This is an outstanding book with fantastic pictures and line drawings. Goldsworthy describes the Republican army and how it transitioned into the professional force used by the emperors. He describes how the army was recruited, how it trained, how it lived and how it fought. Almost all questions are answered. This is a really good resource with a comprehensive bibliography and sets the standard for works on the imperial Roman army.
May 01, 2012 Wayne rated it it was amazing
Great book. It was essentially a summary of eveidence and findings about how the Roman army was organized, lead, fought and marched over the centuries. A lot of it is conjecture based upon limited eveidence but it was well written summary and what we know and what we think was true. Very comprehensive and interesting.
Jul 30, 2007 Bob rated it liked it  ·  review of another edition
Shelves: non-fiction
This is a very thorough overview of the Roman Army, organisation, weapons armour etc. This volume not only covers well known ground with respect to the Republic and Early Imperial periods, but is also does a good job of providing insights into weapons and tactic of the late imperial period.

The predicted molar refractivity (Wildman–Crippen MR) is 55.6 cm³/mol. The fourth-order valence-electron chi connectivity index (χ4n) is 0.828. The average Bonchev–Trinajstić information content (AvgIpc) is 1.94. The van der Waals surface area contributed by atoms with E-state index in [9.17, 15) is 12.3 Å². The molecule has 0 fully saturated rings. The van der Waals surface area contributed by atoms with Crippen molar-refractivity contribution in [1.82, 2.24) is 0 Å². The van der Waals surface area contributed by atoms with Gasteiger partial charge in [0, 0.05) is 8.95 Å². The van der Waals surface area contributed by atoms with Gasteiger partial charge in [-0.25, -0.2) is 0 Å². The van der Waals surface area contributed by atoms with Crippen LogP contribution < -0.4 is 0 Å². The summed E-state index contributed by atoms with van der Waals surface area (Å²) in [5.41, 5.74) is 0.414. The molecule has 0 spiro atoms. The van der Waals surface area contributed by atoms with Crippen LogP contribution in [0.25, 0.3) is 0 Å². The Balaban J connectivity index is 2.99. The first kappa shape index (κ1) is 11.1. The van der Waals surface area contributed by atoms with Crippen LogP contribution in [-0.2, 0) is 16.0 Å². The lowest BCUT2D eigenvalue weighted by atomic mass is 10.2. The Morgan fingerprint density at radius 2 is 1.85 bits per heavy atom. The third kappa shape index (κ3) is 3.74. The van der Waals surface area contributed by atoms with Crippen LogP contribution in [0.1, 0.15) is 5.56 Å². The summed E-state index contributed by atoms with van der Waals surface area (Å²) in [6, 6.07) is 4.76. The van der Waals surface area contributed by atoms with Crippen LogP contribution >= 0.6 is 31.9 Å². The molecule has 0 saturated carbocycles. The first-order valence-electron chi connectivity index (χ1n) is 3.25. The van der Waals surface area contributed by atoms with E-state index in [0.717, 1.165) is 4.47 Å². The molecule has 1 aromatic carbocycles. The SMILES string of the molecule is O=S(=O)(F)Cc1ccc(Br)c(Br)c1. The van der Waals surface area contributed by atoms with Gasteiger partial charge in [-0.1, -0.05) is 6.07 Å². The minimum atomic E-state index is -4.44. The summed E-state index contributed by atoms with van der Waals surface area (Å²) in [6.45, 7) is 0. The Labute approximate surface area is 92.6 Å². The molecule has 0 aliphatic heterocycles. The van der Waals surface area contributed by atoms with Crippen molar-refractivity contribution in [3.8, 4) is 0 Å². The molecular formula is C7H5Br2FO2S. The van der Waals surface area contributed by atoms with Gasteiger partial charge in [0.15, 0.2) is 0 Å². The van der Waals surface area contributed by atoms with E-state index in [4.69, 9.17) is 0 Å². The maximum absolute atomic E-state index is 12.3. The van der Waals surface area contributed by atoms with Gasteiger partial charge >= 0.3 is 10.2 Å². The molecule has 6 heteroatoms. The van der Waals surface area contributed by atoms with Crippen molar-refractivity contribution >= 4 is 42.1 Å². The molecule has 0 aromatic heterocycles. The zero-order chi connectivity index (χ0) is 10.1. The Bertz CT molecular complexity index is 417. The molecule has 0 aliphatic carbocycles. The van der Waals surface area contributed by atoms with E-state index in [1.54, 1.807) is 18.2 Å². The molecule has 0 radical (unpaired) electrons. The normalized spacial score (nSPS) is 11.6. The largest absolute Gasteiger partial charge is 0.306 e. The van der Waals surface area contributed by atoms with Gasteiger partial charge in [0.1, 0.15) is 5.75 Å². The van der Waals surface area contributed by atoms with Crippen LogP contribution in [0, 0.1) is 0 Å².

B.R. Stateham
Never read it. was the wrong book. How the Hades do you eject wrong choices in this place?
Mike Anderson
Dec 17, 2011 Mike Anderson rated it it was amazing  ·  review of another edition
Recommends it for: anyone interested in ancient warfare
Shelves: history-rome
Very comprehensive. A lot of good information.
Gary Johnson
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Adrian Goldsworthy was born in 1969 in Cardiff. He was educated in Penarth and then read Ancient and Modern History at St. John's College, Oxford, where he subsequently completed his doctorate in ancient history. His D.Phil. Thesis was the basis for his first book, The Roman Army At War 100 BC - AD 200, which looked at how the Roman army actually operated on campaign and in battle.

For several yea